What has helped you to identify and connect with your internal parts?

20 thoughts on “Internal Parts

  1. very very well done for talking about,Sexual Abuse .people never see the every day effects.there views/judgements are very Snotty Nosed .. i was abused as a child .my story is in a Authors book ..i have M.E .Bladder and Bowel problems BECAUSE I WAS ABUSED ..DIFFERENT Adults took turns on me .i am not afraid to say/not afraid to talk about it .Research is very RARE about Abuse .YET IT IS EVERY DAY EFFECTING ,. my blog.http;// twitter.supersnopper MARK

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  2. Oh wow this is such a powerful piece of art and writing and I’m so grateful you shared it. I can relate so much to the internal parts created out of necessity to survive sexual abuse. It is such a hard task to find them and accept the them and understand them and welcome them and learn to work together. I envy people who have one solid sense of self. It is truly difficult to reconcile all the parts inside as all one person. Youve captured that struggle so well. I too have that hooded figure in particular who wishes to be alone and separate and unseen and yet paradoxically wishes it could be seen and included and loved. Thank you for sharing 💕💕💕

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    1. Thank you for your thoughtful response. It means a lot. Do you feel like you’ve been able to identify all of your internal parts that creep in from your past? Mine feel so tangled together that they are hard to distinguish. Drawing is helping me to single out each part, but it feels like there are more in the darkness all tangled up together.

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      1. No I haven’t identified them all. And also some are very fragmented and not much more than a particular emotion or reaction where as others have their own set of beliefs and memories. It’s very complicated isn’t it. Drawing is such a good idea. I’m so happy it’s helping you.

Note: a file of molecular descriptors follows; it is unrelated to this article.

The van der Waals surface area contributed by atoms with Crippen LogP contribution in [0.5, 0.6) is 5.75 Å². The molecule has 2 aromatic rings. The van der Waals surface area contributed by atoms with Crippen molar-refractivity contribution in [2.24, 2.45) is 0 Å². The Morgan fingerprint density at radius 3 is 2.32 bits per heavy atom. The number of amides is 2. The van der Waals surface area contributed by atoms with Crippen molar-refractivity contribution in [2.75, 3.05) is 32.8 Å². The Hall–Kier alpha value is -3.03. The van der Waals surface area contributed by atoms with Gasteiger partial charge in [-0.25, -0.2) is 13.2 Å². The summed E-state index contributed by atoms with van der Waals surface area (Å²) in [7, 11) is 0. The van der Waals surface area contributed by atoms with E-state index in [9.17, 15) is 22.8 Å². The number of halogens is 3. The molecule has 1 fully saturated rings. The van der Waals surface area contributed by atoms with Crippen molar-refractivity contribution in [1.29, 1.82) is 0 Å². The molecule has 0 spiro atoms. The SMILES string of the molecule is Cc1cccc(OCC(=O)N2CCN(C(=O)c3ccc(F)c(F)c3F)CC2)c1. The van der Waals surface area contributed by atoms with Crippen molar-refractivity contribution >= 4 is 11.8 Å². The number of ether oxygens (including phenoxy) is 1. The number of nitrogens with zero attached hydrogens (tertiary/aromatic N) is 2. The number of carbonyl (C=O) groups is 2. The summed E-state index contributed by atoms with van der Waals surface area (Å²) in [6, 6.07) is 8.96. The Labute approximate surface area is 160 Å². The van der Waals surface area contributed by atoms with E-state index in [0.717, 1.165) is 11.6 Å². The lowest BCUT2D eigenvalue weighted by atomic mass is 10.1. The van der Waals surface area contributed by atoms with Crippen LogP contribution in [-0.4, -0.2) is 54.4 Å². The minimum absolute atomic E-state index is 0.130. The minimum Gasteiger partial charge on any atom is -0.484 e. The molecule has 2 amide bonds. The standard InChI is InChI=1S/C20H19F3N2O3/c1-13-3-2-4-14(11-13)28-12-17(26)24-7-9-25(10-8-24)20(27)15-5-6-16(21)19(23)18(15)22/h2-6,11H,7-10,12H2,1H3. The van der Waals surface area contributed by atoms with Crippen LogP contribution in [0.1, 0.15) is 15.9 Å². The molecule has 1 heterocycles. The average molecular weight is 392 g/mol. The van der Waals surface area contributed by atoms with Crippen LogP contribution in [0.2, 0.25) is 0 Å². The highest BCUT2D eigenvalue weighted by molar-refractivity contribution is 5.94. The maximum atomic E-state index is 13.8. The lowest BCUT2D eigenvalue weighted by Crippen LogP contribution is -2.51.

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      2. Yes, that sounds very familiar and how I get stuck. Some feel like entire beings and others are simply an emotion that rises up.
        Drawing has definitely helped, but it’s so incredibly complicated.
        I appreciate your thoughts.

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  3. It is heartening to read that drawing as therapy has been of help to you. For those that struggle to find the words to express their pain, I hope your post is encoraging for them on their journey to find that complete self. Behind the anger is so much pain and trauma. If I had a magic wand, I would wish to eradicate shame, at the very least. Thanks so much for sharing. I admire your courage.

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  4. I didnt get to read this before posting my earlier comment but its really wonderful. Accessing those emotional forces through drawing seems so powerful. I was really moved by your description of shame. I think when I grew all parts of my true self got bound in shame.. its like a straight jacket really thinking you have to hold it together.. thanks so much for sharing this…

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    1. Thank you. It’s really amazing how drawing can sometimes create a window into a part of myself that seems otherwise inaccessible – especially the shameful parts that work so hard to stay curled up and hidden. Yes, like a straight jacket.
      Thank you again for your thoughts. 💕